Like metal sheds, plastic options are very low-maintenance. They’re resistant to stains and rot and don’t require painting (though some can be if you'd like to add a different colour). Look for ones with windows or skylights for extra sunlight, or those with metal reinforcement for added strength.

Alternatively, combine the best of plastic and metal with our portable ShelterLogic sheds. These are made from a robust steel frame covered in a water-resistant plastic. They’re simple to put up and offer a solution that can be temporary or permanent – great as a shed, shelter for the car or caravan or garage.


Once you’ve decided on your shed’s material, it’s time to check out what other features are available.

Shed roof designs

There are two different options of shed roof that you can choose from - apex or pent.

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Apex roof sheds

Apex shed roofs are pointed in the middle so that rainwater runs off the sides. This design offers the most headroom when stood in the middle of your shed, but you may need to bend down to get anything around the edge of the room.

With a standard apex roof (pictured), the door sits under the peak of the apex so that water flows away from the entrance. While a reverse apex roof, situates the door within the side wall. This style provides space for double door access.

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Look out for Dutch apex roofs (also known as Dutch barn roofs). These roofs have a two-section slope, offering greater height and more headroom – ideal if you’re tall or are storing tall items.

These can be more difficult to assemble and felt the roof due to the extra height, so be sure to get a friend to help.

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Pent roof sheds

Pent roofs feature a flat roof with one side lower than the other to drain away rainwater. With one side of the roof taller than the other, think about whether you'd prefer the height on entering the door or towards the back of the shed.

For extra headroom, consider a curved pent roof. This is one of the newest designs, giving your shed a contemporary look. The roof hangs over the sides of the shed slightly, providing your doors and/or windows with extra protection from the elements. This ideal if your shed’s going to be very exposed, such as on an allotment.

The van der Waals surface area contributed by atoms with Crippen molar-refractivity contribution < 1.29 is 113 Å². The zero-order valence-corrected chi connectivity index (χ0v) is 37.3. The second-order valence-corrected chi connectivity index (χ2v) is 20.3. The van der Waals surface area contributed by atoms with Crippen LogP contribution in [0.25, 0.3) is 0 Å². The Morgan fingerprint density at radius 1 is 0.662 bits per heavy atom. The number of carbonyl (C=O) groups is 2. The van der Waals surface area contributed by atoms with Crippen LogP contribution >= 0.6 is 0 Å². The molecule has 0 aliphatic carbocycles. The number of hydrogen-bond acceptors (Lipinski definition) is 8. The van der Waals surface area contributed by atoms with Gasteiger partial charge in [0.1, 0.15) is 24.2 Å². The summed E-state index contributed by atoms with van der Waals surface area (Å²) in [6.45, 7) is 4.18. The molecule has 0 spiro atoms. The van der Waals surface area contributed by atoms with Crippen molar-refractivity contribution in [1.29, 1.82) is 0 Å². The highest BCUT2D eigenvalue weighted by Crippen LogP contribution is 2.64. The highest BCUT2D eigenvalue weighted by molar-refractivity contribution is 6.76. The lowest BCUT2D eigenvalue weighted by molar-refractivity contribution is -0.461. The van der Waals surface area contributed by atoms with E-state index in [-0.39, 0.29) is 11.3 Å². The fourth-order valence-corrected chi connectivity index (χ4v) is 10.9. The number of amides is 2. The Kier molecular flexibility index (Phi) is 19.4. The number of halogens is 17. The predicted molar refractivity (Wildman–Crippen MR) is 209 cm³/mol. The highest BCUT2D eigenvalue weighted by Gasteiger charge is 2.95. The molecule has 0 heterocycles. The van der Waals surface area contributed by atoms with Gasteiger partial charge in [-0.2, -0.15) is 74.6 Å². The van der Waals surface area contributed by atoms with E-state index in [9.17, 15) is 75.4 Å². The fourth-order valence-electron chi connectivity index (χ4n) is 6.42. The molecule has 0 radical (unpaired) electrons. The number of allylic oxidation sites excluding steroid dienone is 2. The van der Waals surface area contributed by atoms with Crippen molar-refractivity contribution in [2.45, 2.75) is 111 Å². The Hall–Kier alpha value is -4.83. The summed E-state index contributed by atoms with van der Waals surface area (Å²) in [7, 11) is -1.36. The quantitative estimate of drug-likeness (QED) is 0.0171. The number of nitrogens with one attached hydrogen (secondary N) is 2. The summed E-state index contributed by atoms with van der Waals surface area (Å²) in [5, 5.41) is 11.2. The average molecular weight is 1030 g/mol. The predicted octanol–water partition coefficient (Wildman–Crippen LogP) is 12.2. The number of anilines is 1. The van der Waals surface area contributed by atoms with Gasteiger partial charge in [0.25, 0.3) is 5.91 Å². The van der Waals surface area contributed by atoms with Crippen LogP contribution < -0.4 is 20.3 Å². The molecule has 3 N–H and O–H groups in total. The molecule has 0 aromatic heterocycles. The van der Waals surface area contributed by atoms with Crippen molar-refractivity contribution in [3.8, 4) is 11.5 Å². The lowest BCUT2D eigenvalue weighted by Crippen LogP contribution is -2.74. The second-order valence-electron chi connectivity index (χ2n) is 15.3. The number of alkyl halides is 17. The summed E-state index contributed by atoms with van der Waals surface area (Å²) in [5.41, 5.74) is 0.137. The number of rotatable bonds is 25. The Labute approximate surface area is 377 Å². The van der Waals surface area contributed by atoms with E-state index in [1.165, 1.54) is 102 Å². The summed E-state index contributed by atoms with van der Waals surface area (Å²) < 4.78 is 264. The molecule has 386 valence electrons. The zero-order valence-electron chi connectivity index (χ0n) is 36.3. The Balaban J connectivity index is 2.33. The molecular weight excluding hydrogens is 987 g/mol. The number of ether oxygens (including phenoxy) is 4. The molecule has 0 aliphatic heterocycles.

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Shed doors

Consider your shed's access options with two types of shed door - single and double doors.

Single doors are more suitable if you're storing smaller items. But do be sure to check how much space you need to open the door fully before you buy. Double doors make life easier if you have large items to store. They offer convenient access to your shed if you have a big lawnmower or maybe want to put bulkier children’s toys away.

Opt for doors that are ledged and braced with a double "Z" frame (pictured) for extra strength and sturdiness. And don’t forget the door’s hinges and screws. Concealed hinges (also known as invisible hinges) are built onto the inside of the door to keep them hidden from view – excellent for security. As are security screws – screws that can be screwed in, but not out.

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Shed windows

When deciding if you'd like a shed with windows, consider how you'll use your shed.

If your shed is going to be mainly for storage, no windows is the best option as any potential intruder won’t be able to assess what you have in there. Alternatively, if you’re going to be spending any time in your shed – gardening, working or relaxing – windows will help let in more natural light than just having the door open. They also offer a nice view of your garden (depending on the position of your shed).

Windows are available in two varieties - opening and fixed (pictured). Opening windows provide more ventilation - ideal if you’re going to be growing any plants inside. If that's not a consideration, a fixed window might suit you fine.

Our shed windows come in four different glazing types – polystyrene, acrylic, polycarbonate and glass.

 

  • Polystyrene - the established, traditional option that's great for shoppers on a budget.